A South Dakota bill aimed at feeding hungry school kids was killed by the state House’s education committee by a single vote.
The bill, H.B. 1042, would have directed state funding to provide free lunches for food-insecure kids who currently only get them at a reduced price. It failed after the House Education Committee voted 8-7 on Monday against it, Dakota News Now reported.
State Rep. Kadyn Wittman (D-Sioux Falls) introduced the bill, which would have cost the state approximately $578,000 per year, and her efforts won support from numerous education and health groups, the Argus Leader reported. Several conservative lawmakers opposed the bill because of its cost.
“I can’t think of anything more core to education than children having fully developed brains and being able to focus in their schools,” Wittman said during testimony before Monday’s vote. “If we want South Dakota to pull ahead in terms of test scores, absenteeism rates and having better health outcomes for our kids, I can’t think of a better investment.”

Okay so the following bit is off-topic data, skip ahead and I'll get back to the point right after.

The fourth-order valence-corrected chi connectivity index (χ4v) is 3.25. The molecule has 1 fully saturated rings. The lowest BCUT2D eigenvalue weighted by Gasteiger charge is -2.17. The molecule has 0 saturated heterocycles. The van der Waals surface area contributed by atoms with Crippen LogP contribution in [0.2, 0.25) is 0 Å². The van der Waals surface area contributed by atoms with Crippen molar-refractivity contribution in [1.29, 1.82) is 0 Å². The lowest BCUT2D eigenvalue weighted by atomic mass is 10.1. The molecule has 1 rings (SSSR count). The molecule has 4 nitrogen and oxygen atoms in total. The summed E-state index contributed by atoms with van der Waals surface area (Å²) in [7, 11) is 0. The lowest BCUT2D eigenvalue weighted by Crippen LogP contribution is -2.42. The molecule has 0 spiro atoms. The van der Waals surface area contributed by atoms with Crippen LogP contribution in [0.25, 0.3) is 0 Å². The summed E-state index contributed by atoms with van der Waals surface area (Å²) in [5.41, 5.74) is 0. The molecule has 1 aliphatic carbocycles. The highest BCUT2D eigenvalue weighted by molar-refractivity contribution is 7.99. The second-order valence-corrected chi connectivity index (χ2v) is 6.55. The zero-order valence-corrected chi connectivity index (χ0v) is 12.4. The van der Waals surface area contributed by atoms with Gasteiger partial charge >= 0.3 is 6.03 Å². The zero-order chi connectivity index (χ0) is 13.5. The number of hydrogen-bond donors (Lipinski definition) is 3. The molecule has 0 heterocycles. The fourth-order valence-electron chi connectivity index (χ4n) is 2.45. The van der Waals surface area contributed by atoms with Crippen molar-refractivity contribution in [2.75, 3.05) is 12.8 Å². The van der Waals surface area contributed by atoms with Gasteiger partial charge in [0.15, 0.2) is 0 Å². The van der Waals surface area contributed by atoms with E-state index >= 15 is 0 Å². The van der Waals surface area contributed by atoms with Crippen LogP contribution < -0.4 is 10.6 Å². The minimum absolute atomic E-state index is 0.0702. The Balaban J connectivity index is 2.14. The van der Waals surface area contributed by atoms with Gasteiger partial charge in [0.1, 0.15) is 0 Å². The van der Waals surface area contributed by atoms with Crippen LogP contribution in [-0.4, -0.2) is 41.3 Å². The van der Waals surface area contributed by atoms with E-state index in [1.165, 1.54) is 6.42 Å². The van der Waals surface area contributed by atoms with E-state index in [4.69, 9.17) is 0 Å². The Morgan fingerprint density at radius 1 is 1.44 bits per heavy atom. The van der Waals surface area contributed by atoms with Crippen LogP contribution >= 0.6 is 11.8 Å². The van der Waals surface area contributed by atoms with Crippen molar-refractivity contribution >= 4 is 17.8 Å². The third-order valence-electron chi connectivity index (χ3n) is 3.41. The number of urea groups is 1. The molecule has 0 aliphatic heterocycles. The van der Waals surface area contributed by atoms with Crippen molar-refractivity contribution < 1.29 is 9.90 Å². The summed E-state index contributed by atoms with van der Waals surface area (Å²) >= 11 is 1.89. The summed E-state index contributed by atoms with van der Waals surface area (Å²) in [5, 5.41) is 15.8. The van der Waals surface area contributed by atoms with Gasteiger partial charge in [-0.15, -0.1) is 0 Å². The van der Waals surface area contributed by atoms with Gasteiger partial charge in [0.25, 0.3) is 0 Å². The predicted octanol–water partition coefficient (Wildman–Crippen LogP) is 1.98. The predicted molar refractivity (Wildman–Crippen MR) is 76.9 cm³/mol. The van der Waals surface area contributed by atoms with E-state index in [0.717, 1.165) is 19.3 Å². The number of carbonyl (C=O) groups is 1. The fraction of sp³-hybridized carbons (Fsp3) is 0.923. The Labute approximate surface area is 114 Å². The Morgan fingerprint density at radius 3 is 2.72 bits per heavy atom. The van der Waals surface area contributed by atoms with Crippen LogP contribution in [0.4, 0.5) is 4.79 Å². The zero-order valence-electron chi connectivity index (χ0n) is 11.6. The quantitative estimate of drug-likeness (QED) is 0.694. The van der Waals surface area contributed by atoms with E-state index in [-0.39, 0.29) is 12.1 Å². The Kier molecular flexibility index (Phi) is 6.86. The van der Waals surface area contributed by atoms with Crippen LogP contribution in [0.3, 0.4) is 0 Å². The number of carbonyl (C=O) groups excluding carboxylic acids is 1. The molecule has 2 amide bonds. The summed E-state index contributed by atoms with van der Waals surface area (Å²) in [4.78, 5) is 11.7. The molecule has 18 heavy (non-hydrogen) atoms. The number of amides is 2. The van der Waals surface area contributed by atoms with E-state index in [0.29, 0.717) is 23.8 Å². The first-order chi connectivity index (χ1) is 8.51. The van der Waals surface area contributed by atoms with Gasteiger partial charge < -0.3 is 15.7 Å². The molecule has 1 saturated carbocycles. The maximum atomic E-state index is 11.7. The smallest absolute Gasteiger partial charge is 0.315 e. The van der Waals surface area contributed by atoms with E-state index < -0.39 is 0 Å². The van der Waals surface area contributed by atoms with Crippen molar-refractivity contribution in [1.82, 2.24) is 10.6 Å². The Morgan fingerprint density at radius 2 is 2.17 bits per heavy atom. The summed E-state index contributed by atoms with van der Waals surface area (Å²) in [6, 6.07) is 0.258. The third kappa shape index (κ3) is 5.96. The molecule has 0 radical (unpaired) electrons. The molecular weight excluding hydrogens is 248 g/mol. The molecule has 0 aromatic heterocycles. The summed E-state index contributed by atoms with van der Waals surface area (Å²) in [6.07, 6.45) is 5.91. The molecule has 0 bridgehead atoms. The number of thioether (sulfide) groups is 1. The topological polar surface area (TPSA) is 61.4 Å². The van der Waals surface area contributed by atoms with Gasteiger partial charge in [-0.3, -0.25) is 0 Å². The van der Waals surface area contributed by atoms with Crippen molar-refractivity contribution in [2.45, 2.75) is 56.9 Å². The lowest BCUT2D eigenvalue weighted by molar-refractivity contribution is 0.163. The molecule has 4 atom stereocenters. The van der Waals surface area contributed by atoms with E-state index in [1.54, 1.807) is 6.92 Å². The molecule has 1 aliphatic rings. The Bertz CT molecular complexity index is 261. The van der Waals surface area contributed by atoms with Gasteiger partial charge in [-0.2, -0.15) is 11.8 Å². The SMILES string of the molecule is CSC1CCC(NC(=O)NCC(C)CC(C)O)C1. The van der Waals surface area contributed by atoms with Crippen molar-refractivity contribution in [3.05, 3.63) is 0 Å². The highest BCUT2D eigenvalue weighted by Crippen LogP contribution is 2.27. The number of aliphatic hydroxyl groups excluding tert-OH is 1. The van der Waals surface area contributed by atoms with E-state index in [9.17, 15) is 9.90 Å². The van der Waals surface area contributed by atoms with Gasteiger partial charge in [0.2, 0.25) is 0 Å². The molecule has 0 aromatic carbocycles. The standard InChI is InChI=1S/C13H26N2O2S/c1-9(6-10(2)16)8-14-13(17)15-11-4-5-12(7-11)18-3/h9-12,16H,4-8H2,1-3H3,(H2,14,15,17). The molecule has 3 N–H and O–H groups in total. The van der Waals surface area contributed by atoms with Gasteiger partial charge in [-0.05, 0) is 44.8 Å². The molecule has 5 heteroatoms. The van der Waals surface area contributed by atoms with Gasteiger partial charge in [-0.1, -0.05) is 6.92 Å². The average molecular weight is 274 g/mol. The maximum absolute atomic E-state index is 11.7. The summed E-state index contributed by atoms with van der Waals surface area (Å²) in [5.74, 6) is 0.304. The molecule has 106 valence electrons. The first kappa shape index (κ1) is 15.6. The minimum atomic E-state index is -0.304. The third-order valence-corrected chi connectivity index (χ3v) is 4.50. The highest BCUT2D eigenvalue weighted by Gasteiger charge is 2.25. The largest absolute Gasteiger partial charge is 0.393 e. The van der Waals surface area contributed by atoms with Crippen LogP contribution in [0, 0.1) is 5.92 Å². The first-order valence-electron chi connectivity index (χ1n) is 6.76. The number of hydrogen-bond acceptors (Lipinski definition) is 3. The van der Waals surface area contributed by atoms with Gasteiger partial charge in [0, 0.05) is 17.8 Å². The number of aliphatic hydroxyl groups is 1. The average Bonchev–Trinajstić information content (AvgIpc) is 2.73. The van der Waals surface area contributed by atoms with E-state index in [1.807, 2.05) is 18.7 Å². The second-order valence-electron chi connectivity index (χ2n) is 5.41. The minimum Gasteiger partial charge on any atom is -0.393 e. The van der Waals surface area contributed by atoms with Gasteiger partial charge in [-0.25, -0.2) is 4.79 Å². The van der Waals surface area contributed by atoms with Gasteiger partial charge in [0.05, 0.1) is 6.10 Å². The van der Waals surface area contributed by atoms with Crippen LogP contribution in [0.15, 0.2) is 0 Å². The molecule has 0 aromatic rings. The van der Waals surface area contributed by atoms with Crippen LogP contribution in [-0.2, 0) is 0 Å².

South Dakota’s finance commissioner, Jim Terwilliger, said in his own testimony that while the bill is “well-intentioned,” there is no such thing as “free lunch.”
”If we could all vote with our hearts, I know that we would vote to support feeding our children,” Terwilliger said. “But there is a cost to these programs at the end of the day.”
Though Rep. Roger DeGroot (R-Brookings) motioned to move the bill to the House Appropriations committee, Rep. Phil Jensen (R-Rapid City) instead made a substitute motion to kill the bill entirely, which passed by a single vote.
Wittman introduced similar legislation last year that would have had South Dakota join eight other states in providing universal free meals to all public school kids, regardless of income level. That bill was defeated 14-1.
Following Monday’s failed vote, Wittman defended her bill, saying the government should help meet basic needs for children like feeding them.
“It is my belief that because children are in the care of the government while attending public schools, the government should be responsible for meeting basic needs — one of which is food,” Wittman said.